Those rare occasions when we actually got to go to the ballpark to watch a game together were among the absolute greatest memories I have as a child. Even in the inexpensive seats, there is an excitement that just doesn’t translate to TV. The cheers, the smell of the food, the fabulous fountains and scoreboard – very few experiences can compare. Transistor radio in my ear, I was an expert with inside knowledge of the game that I periodically shared with my dad. Of course, he would tell me something every bit as profound and relevant, without the radio in his ear.
Everything I’ve done with baseball, from my card collection as a child to my sim league team that I still manage today, is a direct result of this shared enjoyment of a father and son.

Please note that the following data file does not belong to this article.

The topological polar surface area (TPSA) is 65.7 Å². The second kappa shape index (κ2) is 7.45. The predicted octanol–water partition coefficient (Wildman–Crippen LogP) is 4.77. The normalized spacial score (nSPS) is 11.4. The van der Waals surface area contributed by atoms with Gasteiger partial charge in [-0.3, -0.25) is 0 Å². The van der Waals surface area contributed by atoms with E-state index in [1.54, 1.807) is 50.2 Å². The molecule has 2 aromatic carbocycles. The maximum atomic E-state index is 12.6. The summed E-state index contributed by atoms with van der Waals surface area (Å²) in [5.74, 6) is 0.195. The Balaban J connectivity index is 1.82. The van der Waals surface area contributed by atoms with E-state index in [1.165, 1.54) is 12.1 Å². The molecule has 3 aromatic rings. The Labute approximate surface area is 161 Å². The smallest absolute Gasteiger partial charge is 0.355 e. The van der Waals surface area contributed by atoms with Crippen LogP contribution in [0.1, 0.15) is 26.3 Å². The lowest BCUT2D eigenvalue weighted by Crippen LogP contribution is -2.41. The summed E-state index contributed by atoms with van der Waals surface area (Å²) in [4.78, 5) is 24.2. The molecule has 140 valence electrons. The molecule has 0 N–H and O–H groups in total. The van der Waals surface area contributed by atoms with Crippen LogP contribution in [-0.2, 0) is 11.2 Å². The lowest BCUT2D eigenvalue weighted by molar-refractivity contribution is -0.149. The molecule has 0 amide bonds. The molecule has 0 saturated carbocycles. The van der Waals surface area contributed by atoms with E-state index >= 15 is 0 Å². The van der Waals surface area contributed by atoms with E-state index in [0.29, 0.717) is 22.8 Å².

Now, of course, I’m married and I’m taking my wife to a Sunday afternoon game. As is often is the case, she’s being quite troublesome. First of all, she’s wearing the colors of our rival team. And she’s cheering them on. At least there are no boos. I hate boos – on both sides.
But after that jarring beginning, we settle into a kind of groove. We savor some nachos, and some chips, fried on the spot, with bleu cheese, bacon, and I’m not sure what else. Delicious! We watch the game. We talk about the plays. We are surprised by the number of foul balls that sail into the stands close to us. We smile at the new and improved scoreboard as it does amazing things. We appreciate nice weather and the cool afternoon breeze blowing in our face. We have a ball together!